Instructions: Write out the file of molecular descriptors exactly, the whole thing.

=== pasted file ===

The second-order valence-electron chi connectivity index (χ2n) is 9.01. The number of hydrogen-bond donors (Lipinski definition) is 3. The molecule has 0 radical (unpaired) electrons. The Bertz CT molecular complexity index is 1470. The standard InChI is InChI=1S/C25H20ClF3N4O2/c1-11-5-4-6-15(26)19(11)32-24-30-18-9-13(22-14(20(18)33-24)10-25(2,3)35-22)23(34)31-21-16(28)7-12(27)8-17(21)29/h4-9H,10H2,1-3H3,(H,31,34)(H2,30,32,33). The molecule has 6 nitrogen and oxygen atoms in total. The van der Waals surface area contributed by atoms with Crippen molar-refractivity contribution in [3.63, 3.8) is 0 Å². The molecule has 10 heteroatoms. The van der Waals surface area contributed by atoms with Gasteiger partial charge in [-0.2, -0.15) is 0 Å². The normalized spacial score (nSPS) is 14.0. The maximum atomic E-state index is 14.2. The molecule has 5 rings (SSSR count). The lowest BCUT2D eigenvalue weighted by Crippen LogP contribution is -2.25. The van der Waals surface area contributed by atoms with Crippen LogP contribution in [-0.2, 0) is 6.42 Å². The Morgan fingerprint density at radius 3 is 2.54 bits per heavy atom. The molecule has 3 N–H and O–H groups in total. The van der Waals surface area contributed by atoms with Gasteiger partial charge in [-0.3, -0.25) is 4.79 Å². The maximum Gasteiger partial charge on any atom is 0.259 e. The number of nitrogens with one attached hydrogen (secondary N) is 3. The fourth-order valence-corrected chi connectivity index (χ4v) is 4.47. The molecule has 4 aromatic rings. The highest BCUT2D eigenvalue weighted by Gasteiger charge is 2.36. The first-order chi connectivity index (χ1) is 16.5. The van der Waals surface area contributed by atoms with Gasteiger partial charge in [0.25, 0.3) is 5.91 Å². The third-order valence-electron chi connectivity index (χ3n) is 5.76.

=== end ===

The second-order valence-electron chi connectivity index (χ2n) is 9.01. The number of hydrogen-bond donors (Lipinski definition) is 3. The molecule has 0 radical (unpaired) electrons. The Bertz CT molecular complexity index is 1470. The standard InChI is InChI=1S/C25H20ClF3N4O2/c1-11-5-4-6-15(26)19(11)32-24-30-18-9-13(22-14(20(18)33-24)10-25(2,3)35-22)23(34)31-21-16(28)7-12(27)8-17(21)29/h4-9H,10H2,1-3H3,(H,31,34)(H2,30,32,33). The molecule has 6 nitrogen and oxygen atoms in total. The van der Waals surface area contributed by atoms with Crippen molar-refractivity contribution in [3.63, 3.8) is 0 Å². The molecule has 10 heteroatoms. The van der Waals surface area contributed by atoms with Gasteiger partial charge in [-0.2, -0.15) is 0 Å². The normalized spacial score (nSPS) is 14.0. The maximum atomic E-state index is 14.2. The molecule has 5 rings (SSSR count). The lowest BCUT2D eigenvalue weighted by Crippen LogP contribution is -2.25. The van der Waals surface area contributed by atoms with Crippen LogP contribution in [-0.2, 0) is 6.42 Å². The Morgan fingerprint density at radius 3 is 2.54 bits per heavy atom. The molecule has 3 N–H and O–H groups in total. The van der Waals surface area contributed by atoms with Gasteiger partial charge in [-0.3, -0.25) is 4.79 Å². The maximum Gasteiger partial charge on any atom is 0.259 e. The number of nitrogens with one attached hydrogen (secondary N) is 3. The fourth-order valence-corrected chi connectivity index (χ4v) is 4.47. The molecule has 4 aromatic rings. The highest BCUT2D eigenvalue weighted by Gasteiger charge is 2.36. The first-order chi connectivity index (χ1) is 16.5. The van der Waals surface area contributed by atoms with Gasteiger partial charge in [0.25, 0.3) is 5.91 Å². The third-order valence-electron chi connectivity index (χ3n) is 5.76.